As post-Easter exams approach, Life and Style's Jess Howlett shares her tips on how to remain motivated over EasterWritten by Guest Author on 19th March 2018
‘The Skincare Con’ Response
Yasmine Kennedy responds to Krithika Varagur's claims that skincare is a waste of money
Any skincare enthusiasts out there probably have also read ‘The Skincare Con’ which I came across last week after seeing multiple opinions on it on my twitter feed. The article basically claims that skincare is a waste of money and time and that the less skincare we use the better our skin is. She actually labels skincare as ‘a scam’. As someone who has struggled with their skin in the past, along with many other people, I can confidently say that the claim that skincare does little to help our skin is far from accurate.
It’s no secret that not every product you buy is going to work miracles for your skin but part of the excitement of skincare is trying new things and finding the ones that work for you. Products that may work amazingly for you may not have the same effect on your best friend and that is simply because different skin types just react differently to different ingredients. The writer, Krithika Varagur, mentions that skincare products have little science therefore little benefits. In fact, skincare products are based heavily on science and usually the more expensive the product the more scientific research has gone into it. For example, in anti-aging and acne curing products a retinoid is used (also known as vitamin A). Vitamin A is also the main ingredient in the controversial Roaccutane oral acne medication that has an incredible success rate in the curing and prevention of acne. More recently its benefits for anti-aging have become apparent and the use of the ingredient is much more popular. Alongside SPF, retinols are the only scientifically proven ingredient to reduce the signs of aging. It works by chemically exfoliating the skin to encourage an increase in cell production in various levels of the skin as well as being an antioxidant which helps with the appearance of wrinkles and acne. Sounds like there’s a lot of science there to me.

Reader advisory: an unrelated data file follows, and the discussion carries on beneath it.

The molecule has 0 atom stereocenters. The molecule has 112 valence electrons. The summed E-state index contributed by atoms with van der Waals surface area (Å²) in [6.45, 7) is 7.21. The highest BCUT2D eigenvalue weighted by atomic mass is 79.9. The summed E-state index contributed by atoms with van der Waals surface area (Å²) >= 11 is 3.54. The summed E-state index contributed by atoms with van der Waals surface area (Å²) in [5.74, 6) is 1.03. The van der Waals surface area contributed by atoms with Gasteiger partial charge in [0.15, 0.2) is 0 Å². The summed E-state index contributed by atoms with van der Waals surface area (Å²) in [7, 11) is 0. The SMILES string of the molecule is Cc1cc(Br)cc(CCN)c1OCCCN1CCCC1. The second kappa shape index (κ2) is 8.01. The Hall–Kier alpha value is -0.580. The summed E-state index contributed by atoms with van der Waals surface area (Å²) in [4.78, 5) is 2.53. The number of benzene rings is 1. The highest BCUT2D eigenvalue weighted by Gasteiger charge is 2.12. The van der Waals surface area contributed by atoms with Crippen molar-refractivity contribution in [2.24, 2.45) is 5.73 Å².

“There is no reason to undermine people who enjoy to use an extensive skincare regimen: remember skincare is a vital part of self-care as well as personal hygiene
We obviously can’t deny that genes play a massive part in the appearance of your skin but Varagur addresses this in a less than sensitive way discussing the friends that are ‘fanatical about skincare and don’t really (whispers) have great skin’. Of course, we all know the girl that sleeps in her makeup and the extent of her skincare routine is some wipes and a moisturizer yet she has the most beautiful skin that we all envy. But is there any mystery behind the reasoning of why the girl with problematic skin is more likely to invest in skincare products in comparison to the one born with naturally clear skin? There is no reason to undermine people who enjoy to use an extensive skincare regimen: remember skincare is a vital part of self-care as well as personal hygiene, it’s not all about the quest for ‘perfect’ skin as the article suggests. Sometimes it's simply about the relaxing element of coming home, taking your makeup off and chilling with a facemask on. Personally, it's my favourite part of the day.